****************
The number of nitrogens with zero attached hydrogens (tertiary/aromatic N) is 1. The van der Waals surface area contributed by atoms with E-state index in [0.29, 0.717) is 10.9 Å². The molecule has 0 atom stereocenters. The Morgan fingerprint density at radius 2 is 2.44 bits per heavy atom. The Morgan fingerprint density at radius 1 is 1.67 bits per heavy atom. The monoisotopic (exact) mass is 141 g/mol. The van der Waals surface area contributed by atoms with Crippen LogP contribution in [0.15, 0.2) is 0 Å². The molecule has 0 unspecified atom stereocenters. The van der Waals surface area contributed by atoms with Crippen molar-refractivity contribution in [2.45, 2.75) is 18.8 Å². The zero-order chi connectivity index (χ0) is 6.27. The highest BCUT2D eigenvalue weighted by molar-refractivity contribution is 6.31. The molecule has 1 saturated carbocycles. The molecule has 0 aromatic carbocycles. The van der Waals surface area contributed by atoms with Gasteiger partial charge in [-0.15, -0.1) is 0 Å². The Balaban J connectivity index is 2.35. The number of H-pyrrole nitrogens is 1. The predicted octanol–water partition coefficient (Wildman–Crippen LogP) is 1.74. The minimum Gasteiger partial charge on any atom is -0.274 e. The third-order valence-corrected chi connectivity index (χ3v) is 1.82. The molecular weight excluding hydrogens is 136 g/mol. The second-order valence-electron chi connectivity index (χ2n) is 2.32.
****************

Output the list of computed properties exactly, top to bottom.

The number of nitrogens with zero attached hydrogens (tertiary/aromatic N) is 1. The van der Waals surface area contributed by atoms with E-state index in [0.29, 0.717) is 10.9 Å². The molecule has 0 atom stereocenters. The Morgan fingerprint density at radius 2 is 2.44 bits per heavy atom. The Morgan fingerprint density at radius 1 is 1.67 bits per heavy atom. The monoisotopic (exact) mass is 141 g/mol. The van der Waals surface area contributed by atoms with Crippen LogP contribution in [0.15, 0.2) is 0 Å². The molecule has 0 unspecified atom stereocenters. The van der Waals surface area contributed by atoms with Crippen molar-refractivity contribution in [2.45, 2.75) is 18.8 Å². The zero-order chi connectivity index (χ0) is 6.27. The highest BCUT2D eigenvalue weighted by molar-refractivity contribution is 6.31. The molecule has 1 saturated carbocycles. The molecule has 0 aromatic carbocycles. The van der Waals surface area contributed by atoms with Gasteiger partial charge in [-0.15, -0.1) is 0 Å². The Balaban J connectivity index is 2.35. The number of H-pyrrole nitrogens is 1. The predicted octanol–water partition coefficient (Wildman–Crippen LogP) is 1.74. The minimum Gasteiger partial charge on any atom is -0.274 e. The third-order valence-corrected chi connectivity index (χ3v) is 1.82. The molecular weight excluding hydrogens is 136 g/mol. The second-order valence-electron chi connectivity index (χ2n) is 2.32.